A five-star rank is a very senior military rank, first established in the United States in 1944, with a five-star general insignia, and corresponding ranks in other countries. The rank is that of the most senior operational military commanders, and within NATO's "standard rank scale" it is designated by the code OF-10.
Not all armed forces have such a rank, and in those that do the actual insignia of the "five-star ranks" may not contain five stars. For example: the insignia for the French OF-10 rank maréchal de France contains 7 stars; the insignia for the Portuguese marechal contains four gold stars; and many of the insignia of the ranks in the Commonwealth of Nations contain no stars at all.
Typically, five-star officers hold the rank of general of the army, admiral of the fleet, field marshal, marshal or general of the air force, and several other similarly named ranks. Five-star ranks are extremely senior--usually the highest ranks. As an active rank, the position exists only in a minority of countries and is usually held by only a very few officers during wartime. In times of peace, it is usually held only as an honorary rank. Traditionally, five-star ranks are granted to distinguished military commanders for notable wartime victories and/or in recognition of a record of achievement during the officer's career, whether in peace or in war. Alternatively, a five-star rank (or even higher ranks) may be assumed by heads of state in their capacities as commanders-in-chief of their nation's armed forces.
Despite the rarity and seniority of five-star officers, even more-senior ranks have been adopted in the United States, namely, admiral of the navy and general of the armies. Other names for highly senior ranks from the twentieth century include généralissime (France), generalissimo (Spain) and generalissimus (USSR).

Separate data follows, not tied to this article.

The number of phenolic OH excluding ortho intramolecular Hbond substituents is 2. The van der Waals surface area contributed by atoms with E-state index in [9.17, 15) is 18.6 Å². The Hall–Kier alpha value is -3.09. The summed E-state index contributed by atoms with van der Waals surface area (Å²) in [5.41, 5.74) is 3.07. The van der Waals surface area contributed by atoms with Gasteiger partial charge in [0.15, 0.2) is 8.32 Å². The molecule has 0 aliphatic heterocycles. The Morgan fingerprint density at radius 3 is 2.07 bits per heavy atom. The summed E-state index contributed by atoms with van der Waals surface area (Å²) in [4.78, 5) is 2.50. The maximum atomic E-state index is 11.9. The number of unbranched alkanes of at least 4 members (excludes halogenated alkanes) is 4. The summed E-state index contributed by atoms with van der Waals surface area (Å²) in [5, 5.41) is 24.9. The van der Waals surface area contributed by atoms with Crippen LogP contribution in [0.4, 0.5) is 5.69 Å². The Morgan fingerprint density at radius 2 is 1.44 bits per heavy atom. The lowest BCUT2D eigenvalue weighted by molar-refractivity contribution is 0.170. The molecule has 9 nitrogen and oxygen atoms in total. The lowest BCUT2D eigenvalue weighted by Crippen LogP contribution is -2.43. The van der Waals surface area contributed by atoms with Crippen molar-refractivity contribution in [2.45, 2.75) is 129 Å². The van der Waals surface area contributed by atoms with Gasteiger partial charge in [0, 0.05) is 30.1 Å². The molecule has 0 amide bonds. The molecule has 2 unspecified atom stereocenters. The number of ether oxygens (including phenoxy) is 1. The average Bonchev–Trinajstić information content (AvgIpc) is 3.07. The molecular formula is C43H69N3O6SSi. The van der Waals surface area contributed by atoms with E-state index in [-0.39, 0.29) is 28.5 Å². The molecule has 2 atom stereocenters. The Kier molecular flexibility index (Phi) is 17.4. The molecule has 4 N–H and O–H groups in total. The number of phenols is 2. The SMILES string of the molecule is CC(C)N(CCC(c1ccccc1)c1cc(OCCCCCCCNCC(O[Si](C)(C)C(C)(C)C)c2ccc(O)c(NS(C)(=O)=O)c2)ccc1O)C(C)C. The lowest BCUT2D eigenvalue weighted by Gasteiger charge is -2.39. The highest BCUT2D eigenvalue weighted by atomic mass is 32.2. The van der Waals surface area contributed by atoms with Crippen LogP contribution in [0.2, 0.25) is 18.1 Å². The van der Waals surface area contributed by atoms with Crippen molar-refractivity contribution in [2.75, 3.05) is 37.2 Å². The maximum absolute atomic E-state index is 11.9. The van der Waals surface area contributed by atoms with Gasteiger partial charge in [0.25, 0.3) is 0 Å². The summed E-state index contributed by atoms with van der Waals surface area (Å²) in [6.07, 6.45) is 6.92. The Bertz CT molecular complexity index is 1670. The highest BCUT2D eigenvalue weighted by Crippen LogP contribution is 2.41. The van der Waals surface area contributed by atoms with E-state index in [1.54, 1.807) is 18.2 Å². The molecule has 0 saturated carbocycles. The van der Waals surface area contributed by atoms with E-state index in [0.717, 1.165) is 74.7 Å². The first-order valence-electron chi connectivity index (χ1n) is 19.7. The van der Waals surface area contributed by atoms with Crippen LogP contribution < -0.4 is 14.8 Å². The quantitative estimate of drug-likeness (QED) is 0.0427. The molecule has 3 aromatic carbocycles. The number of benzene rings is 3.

Only one Australian-born officer, Field Marshal Sir Thomas Blamey, has held a substantive Australian five-star rank. Lord Birdwood, who commanded the Australian Imperial Force in the First World War, was appointed to honorary five-star rank in the Australian Military Forces on his promotion to field marshal in the British Army in 1925.King George VI and Prince Philip, Duke of Edinburgh have held all three Australian five-star ranks in an honorary capacity, and have been the only holders of the Australian ranks of admiral of the fleet and marshal of the RAAF.
Australian Army Field Marshal
RAN Admiral of the Fleet
Marshal of the RAAF
Five-star ranks in Brazil are only used in wartime.
Refer to government regulation No. 32/1997, The Indonesian five star ranks are:
The five-star ranks above are honorary rank and does not provide additional authority or responsibility.
However, as government regulation No. 32/1997 have been revoked and replaced by government regulation No. 39/2010, whereas the latest regulation don't mentioned five-star rank. Therefore, it is unlikely there will be any Indonesian military personnel to be awarded five-star rank.
General of the Italian Army - shoulder board
Admiral of the Italian Navy - sleeve
General of the Italian Air Force - sleeve
This ranks is used by the Italian Chief of General Staff only.
Marshal of Poland (Marsza?ek Polski) is a Polish Army five-star rank. There are today no living marshals of Poland, since this rank is bestowed only on military commanders who have achieved victory in war. The last appointment was in 1963 to Marian Spychalski.
Since 1922 it's not properly a rank but a "military dignity". The only full Capitán General is currently His Majesty the King of Spain, the last not-royal appointment (honorary) was in 1994 to Manuel Gutiérrez Mellado. The rank of Capitana General is currently bestowed also to several images of the Virgin Mary, among them la Virgen de Butarque, la Virgen del Pilar, la Virgen de Guadalupe, Nuestra Señora de los Reyes, la Virgen de los Desamparados (this one properly Capitana Generalísima), la Virgen de la Serra, la Virgen del Canto y la Virgen de los Remedios. The latest appointment was to Nuestra Señora de los Dolores, April 2011.
Capitán general de la Armada ("Captain general of the Navy")
Capitán general del Aire ("Air captain general")
The monarch of Thailand is appointed to the three ranks automatically upon accession as he is the constitutional Head of the Royal Thai Armed Forces. Since 1973 the three ranks have been reserved for members of the royal family.
The worn insignia of British five-star commanders do not contain stars; the vehicle star plate, mounted on the front of a staff car, does display five stars.